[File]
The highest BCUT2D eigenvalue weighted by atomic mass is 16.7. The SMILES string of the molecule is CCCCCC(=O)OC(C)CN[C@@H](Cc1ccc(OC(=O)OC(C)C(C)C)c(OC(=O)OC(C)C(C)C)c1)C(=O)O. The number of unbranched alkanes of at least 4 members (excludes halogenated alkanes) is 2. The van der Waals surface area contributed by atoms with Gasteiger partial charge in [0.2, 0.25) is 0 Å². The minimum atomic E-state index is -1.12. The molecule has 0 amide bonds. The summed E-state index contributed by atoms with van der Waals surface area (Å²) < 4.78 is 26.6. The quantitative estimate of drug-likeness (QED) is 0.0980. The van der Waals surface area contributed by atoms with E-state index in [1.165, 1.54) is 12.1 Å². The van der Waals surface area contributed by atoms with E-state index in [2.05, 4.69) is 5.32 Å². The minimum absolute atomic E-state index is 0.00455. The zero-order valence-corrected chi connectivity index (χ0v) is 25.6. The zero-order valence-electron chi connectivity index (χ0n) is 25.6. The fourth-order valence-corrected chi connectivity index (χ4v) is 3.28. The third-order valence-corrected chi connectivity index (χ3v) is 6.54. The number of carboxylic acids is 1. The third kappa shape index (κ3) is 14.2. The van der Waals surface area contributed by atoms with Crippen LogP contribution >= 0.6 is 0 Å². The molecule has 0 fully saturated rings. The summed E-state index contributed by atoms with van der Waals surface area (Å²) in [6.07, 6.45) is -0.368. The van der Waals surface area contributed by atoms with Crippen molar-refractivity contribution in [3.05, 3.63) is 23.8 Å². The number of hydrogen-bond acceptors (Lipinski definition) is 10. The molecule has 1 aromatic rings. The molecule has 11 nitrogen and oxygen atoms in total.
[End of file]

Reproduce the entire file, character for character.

The highest BCUT2D eigenvalue weighted by atomic mass is 16.7. The SMILES string of the molecule is CCCCCC(=O)OC(C)CN[C@@H](Cc1ccc(OC(=O)OC(C)C(C)C)c(OC(=O)OC(C)C(C)C)c1)C(=O)O. The number of unbranched alkanes of at least 4 members (excludes halogenated alkanes) is 2. The van der Waals surface area contributed by atoms with Gasteiger partial charge in [0.2, 0.25) is 0 Å². The minimum atomic E-state index is -1.12. The molecule has 0 amide bonds. The summed E-state index contributed by atoms with van der Waals surface area (Å²) < 4.78 is 26.6. The quantitative estimate of drug-likeness (QED) is 0.0980. The van der Waals surface area contributed by atoms with E-state index in [1.165, 1.54) is 12.1 Å². The van der Waals surface area contributed by atoms with E-state index in [2.05, 4.69) is 5.32 Å². The minimum absolute atomic E-state index is 0.00455. The zero-order valence-corrected chi connectivity index (χ0v) is 25.6. The zero-order valence-electron chi connectivity index (χ0n) is 25.6. The fourth-order valence-corrected chi connectivity index (χ4v) is 3.28. The third-order valence-corrected chi connectivity index (χ3v) is 6.54. The number of carboxylic acids is 1. The third kappa shape index (κ3) is 14.2. The van der Waals surface area contributed by atoms with Crippen LogP contribution >= 0.6 is 0 Å². The molecule has 0 fully saturated rings. The summed E-state index contributed by atoms with van der Waals surface area (Å²) in [6.07, 6.45) is -0.368. The van der Waals surface area contributed by atoms with Crippen molar-refractivity contribution in [3.05, 3.63) is 23.8 Å². The number of hydrogen-bond acceptors (Lipinski definition) is 10. The molecule has 1 aromatic rings. The molecule has 11 nitrogen and oxygen atoms in total.